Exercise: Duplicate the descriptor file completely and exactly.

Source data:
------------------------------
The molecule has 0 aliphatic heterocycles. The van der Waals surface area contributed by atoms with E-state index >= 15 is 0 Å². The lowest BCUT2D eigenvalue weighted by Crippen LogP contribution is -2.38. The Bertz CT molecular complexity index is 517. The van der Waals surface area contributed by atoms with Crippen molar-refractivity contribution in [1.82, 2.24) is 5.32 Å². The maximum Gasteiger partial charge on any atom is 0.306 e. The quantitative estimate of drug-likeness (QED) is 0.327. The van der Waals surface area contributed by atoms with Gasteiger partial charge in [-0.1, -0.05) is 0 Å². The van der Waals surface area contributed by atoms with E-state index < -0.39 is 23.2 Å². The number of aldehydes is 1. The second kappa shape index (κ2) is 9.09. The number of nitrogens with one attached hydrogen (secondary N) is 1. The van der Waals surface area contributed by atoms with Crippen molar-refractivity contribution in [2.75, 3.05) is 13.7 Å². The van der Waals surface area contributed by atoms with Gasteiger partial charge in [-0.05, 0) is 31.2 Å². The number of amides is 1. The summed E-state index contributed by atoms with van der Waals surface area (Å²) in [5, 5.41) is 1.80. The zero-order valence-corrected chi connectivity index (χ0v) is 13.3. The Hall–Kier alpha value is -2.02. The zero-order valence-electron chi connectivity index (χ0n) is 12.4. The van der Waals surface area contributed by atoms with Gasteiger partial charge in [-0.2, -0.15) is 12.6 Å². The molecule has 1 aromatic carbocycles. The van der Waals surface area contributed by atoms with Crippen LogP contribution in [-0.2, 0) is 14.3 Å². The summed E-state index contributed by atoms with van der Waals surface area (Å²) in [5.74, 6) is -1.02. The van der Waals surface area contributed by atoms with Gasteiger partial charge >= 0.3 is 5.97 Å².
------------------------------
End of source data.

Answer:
The molecule has 0 aliphatic heterocycles. The van der Waals surface area contributed by atoms with E-state index >= 15 is 0 Å². The lowest BCUT2D eigenvalue weighted by Crippen LogP contribution is -2.38. The Bertz CT molecular complexity index is 517. The van der Waals surface area contributed by atoms with Crippen molar-refractivity contribution in [1.82, 2.24) is 5.32 Å². The maximum Gasteiger partial charge on any atom is 0.306 e. The quantitative estimate of drug-likeness (QED) is 0.327. The van der Waals surface area contributed by atoms with Gasteiger partial charge in [-0.1, -0.05) is 0 Å². The van der Waals surface area contributed by atoms with E-state index < -0.39 is 23.2 Å². The number of aldehydes is 1. The second kappa shape index (κ2) is 9.09. The number of nitrogens with one attached hydrogen (secondary N) is 1. The van der Waals surface area contributed by atoms with Crippen molar-refractivity contribution in [2.75, 3.05) is 13.7 Å². The van der Waals surface area contributed by atoms with Gasteiger partial charge in [-0.05, 0) is 31.2 Å². The number of amides is 1. The summed E-state index contributed by atoms with van der Waals surface area (Å²) in [5, 5.41) is 1.80. The zero-order valence-corrected chi connectivity index (χ0v) is 13.3. The Hall–Kier alpha value is -2.02. The zero-order valence-electron chi connectivity index (χ0n) is 12.4. The van der Waals surface area contributed by atoms with Gasteiger partial charge in [-0.2, -0.15) is 12.6 Å². The molecule has 1 aromatic carbocycles. The van der Waals surface area contributed by atoms with Crippen LogP contribution in [-0.2, 0) is 14.3 Å². The summed E-state index contributed by atoms with van der Waals surface area (Å²) in [5.74, 6) is -1.02. The van der Waals surface area contributed by atoms with Gasteiger partial charge >= 0.3 is 5.97 Å².